Han said no dice, not in 2015.

“That was the case in late 2013, early 2014. I couldn’t get insurance and that was the deal breaker. But since then, Uber and Lyft have gotten into their price war. So if I’d made the switch back then, I could be expected to make the same amount of money per ride, approximately (as from driving a taxi). But now they’ve made their prices so low, that even with this new insurance product, there’s more to consider. I think nowadays some cab drivers may be making more than the average TNC driver, and that was not the case before.”

Is that true? Well, Mike Banko, for one, says he now makes about half of what he used to as a Lyft driver.

But that’s another story.

A Look at Farmers’ New Insurance For California Uber and Lyft Drivers 29 May,2015Jon Brooks

  • jamey

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  • SCCA

    From what I’ve seen as the owner of a small cab company in SF Farmers is hoping to take a bath on this. I’ve already had 3 Uber drivers crash into a cab of mine doing some very stupid moves such as doing a U-turn on Market street. Two of my passengers injured and the Uber drivers car was totaled.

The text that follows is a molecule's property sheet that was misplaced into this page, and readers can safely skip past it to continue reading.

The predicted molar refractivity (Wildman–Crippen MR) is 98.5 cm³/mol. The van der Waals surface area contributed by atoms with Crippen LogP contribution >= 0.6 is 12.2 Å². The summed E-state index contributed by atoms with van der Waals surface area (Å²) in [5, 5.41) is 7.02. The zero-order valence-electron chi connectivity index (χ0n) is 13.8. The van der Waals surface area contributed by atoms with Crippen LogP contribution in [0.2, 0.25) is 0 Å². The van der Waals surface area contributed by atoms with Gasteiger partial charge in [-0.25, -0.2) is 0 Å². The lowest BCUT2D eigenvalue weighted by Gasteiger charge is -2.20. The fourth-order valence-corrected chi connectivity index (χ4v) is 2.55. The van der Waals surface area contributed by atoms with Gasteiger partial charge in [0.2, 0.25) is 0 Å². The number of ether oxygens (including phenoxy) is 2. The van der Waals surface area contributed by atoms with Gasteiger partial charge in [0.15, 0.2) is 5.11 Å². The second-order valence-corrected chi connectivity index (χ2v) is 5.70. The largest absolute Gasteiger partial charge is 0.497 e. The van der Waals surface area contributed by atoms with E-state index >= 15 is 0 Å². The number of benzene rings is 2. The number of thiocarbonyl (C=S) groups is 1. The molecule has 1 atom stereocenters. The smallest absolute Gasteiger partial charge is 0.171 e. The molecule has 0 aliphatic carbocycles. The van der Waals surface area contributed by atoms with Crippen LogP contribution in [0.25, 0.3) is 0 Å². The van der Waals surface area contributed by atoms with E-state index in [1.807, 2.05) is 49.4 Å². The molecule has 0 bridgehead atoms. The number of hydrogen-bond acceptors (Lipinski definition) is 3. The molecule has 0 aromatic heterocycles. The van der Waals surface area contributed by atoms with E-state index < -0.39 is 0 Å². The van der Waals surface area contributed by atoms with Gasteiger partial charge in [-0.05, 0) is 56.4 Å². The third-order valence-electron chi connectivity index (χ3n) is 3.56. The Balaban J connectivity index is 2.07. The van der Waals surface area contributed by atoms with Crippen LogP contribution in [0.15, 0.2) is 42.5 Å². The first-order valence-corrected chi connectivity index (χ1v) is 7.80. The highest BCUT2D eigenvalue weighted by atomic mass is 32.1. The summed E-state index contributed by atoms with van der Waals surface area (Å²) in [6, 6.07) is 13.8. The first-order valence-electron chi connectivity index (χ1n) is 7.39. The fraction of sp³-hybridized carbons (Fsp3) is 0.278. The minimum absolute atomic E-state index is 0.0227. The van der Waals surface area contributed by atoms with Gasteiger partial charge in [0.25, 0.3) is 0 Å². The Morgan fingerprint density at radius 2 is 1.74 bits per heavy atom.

If the Uber driver was injured the public will most likely pay for it as Uber unlawfully has no Workers Comp. Like I do and that alone Is $3500 a year PER CAB!

  • jacksprat

    It’s too bad, with all the money that UBER makes, that they cannot stand up and treat their drivers with respect, instead of constantly skirting the law….looking for the elusive loophole.

  • GoVJO

    The 8% surcharge is misleading because Farmers has to switch you to their higher risk policies which costs more to begin with. It will actually cost you about 25-45% more than your regular, Farmers, policy if you are a good driver with no accidents/tickets. It’s 7-8% more than their Farmers Specialty policies. They also have Farmers and Mid-Century with Farmers being their main policy group. Just adding the word “Specialty” gets you a higher rate to begin with.

Author

Jon Brooks

Jon Brooks is the host and editor of KQED’s health and technology blog, Future of You. He is the former editor of KQED’s daily news blog, News Fix. A veteran blogger, he previously worked for Yahoo! in various news writing and editing roles. He was also the editor of EconomyBeat.org, which documented user-generated content about the financial crisis and recession. Jon is also a playwright whose work has been produced in San Francisco, New York, Italy, and around the U.S. He has written about film for his own blog and studied film at Boston University. He has an MFA in Creative Writing from Brooklyn College.